Cohabitation in Great Britain: past, present and future trends--and attitudes.

Abstract

As an introduction to the historical trends in cohabitation over the last quarter century, the article assesses the available evidence on changing attitudes--relating them to the changing patterns in the proportions cohabiting and premaritally cohabiting. Using data primarily from the General Household Survey (GHS) the article then traces the growth in cohabitation, and pre-marital cohabitation, and examines the differentials in cohabitation by age, marital status and sex. The proportions of women who cohabited pre-maritally before their first and second marriages are found to have grown substantially since the late 1960s, to around 75 per cent and 85 per cent, respectively for marriages in the mid-1990s. Amongst those cohabiting at the time of interview, the length of time cohabiting has increased over the last 15 years, especially for single men and women. The duration of time women have been pre-maritally cohabiting before their first marriage has also increased over the same period--and their ages at the start of pre-marital cohabitation have become consistently older since the mid-1960s. The possible future growth in the proportions and numbers cohabiting is also considered--and some of the implications discussed.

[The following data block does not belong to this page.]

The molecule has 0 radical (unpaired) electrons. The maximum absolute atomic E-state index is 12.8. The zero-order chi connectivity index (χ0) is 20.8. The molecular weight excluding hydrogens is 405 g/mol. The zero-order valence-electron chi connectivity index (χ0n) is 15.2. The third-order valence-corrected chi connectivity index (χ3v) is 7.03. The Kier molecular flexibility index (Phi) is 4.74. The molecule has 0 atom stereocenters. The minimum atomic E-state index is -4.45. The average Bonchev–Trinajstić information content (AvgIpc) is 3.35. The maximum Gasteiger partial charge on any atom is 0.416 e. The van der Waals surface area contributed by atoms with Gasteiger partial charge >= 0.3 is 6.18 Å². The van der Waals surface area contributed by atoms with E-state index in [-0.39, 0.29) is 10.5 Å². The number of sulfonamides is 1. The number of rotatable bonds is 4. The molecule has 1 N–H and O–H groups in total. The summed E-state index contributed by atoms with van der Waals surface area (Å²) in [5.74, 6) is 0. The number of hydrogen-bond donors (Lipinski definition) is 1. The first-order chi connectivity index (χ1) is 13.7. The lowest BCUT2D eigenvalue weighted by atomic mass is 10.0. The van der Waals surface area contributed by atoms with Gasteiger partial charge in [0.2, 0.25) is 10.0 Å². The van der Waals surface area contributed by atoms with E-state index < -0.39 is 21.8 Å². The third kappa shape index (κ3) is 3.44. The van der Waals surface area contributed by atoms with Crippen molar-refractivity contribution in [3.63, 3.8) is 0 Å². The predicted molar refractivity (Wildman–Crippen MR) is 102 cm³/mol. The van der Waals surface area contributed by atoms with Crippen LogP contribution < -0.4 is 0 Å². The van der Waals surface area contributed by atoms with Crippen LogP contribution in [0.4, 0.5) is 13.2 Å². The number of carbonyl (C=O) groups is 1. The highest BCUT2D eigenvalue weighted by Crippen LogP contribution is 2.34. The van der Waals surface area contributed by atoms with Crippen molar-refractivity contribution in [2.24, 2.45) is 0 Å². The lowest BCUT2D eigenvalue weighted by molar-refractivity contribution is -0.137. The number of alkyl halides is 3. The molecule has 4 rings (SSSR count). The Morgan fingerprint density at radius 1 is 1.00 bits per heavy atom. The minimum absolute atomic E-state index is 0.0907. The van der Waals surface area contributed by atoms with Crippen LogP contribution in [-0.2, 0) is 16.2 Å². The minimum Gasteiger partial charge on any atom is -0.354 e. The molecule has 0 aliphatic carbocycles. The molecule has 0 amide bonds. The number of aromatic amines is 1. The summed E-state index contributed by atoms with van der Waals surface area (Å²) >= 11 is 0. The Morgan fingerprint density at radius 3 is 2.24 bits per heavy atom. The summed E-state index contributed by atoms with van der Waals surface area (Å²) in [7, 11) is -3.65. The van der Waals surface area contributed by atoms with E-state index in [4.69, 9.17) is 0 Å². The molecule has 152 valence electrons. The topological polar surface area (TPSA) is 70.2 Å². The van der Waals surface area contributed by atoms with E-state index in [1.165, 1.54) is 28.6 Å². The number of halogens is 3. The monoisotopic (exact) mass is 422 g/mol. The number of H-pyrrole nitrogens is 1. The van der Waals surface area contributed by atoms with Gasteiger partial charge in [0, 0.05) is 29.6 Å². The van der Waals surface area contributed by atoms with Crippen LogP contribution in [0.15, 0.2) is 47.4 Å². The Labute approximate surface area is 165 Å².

Cite this paper

@article{Haskey2001CohabitationIG, title={Cohabitation in Great Britain: past, present and future trends--and attitudes.}, author={John Haskey}, journal={Population trends}, year={2001}, volume={103}, pages={4-25} }